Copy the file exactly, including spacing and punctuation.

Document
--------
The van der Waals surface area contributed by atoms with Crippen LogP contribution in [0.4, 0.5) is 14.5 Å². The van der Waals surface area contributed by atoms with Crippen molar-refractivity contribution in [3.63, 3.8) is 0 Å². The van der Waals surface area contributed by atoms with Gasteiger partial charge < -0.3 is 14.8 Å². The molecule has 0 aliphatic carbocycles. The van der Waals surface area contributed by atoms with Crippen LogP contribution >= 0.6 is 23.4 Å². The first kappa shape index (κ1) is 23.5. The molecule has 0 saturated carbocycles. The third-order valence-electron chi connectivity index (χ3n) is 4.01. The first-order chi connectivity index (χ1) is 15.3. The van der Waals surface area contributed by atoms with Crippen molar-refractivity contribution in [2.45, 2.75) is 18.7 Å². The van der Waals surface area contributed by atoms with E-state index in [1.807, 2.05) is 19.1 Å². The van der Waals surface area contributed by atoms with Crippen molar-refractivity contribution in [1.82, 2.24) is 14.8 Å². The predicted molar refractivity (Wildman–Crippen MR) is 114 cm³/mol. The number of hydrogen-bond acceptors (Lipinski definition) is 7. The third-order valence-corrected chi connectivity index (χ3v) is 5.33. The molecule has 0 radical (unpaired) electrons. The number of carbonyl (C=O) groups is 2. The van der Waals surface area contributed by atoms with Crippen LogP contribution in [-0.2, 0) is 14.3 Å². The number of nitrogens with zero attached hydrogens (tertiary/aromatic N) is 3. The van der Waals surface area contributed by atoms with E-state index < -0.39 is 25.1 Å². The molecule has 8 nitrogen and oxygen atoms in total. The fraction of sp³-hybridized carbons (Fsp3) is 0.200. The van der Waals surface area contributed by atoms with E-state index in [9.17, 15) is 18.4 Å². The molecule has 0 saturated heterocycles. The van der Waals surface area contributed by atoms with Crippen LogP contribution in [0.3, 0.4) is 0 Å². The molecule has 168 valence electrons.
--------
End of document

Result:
The van der Waals surface area contributed by atoms with Crippen LogP contribution in [0.4, 0.5) is 14.5 Å². The van der Waals surface area contributed by atoms with Crippen molar-refractivity contribution in [3.63, 3.8) is 0 Å². The van der Waals surface area contributed by atoms with Gasteiger partial charge < -0.3 is 14.8 Å². The molecule has 0 aliphatic carbocycles. The van der Waals surface area contributed by atoms with Crippen LogP contribution >= 0.6 is 23.4 Å². The first kappa shape index (κ1) is 23.5. The molecule has 0 saturated carbocycles. The third-order valence-electron chi connectivity index (χ3n) is 4.01. The first-order chi connectivity index (χ1) is 15.3. The van der Waals surface area contributed by atoms with Crippen molar-refractivity contribution in [2.45, 2.75) is 18.7 Å². The van der Waals surface area contributed by atoms with E-state index in [1.807, 2.05) is 19.1 Å². The van der Waals surface area contributed by atoms with Crippen molar-refractivity contribution in [1.82, 2.24) is 14.8 Å². The predicted molar refractivity (Wildman–Crippen MR) is 114 cm³/mol. The number of hydrogen-bond acceptors (Lipinski definition) is 7. The third-order valence-corrected chi connectivity index (χ3v) is 5.33. The molecule has 0 radical (unpaired) electrons. The number of carbonyl (C=O) groups is 2. The van der Waals surface area contributed by atoms with Crippen LogP contribution in [-0.2, 0) is 14.3 Å². The number of nitrogens with zero attached hydrogens (tertiary/aromatic N) is 3. The van der Waals surface area contributed by atoms with E-state index < -0.39 is 25.1 Å². The molecule has 8 nitrogen and oxygen atoms in total. The fraction of sp³-hybridized carbons (Fsp3) is 0.200. The van der Waals surface area contributed by atoms with E-state index in [9.17, 15) is 18.4 Å². The molecule has 0 saturated heterocycles. The van der Waals surface area contributed by atoms with Crippen LogP contribution in [0.3, 0.4) is 0 Å². The molecule has 168 valence electrons.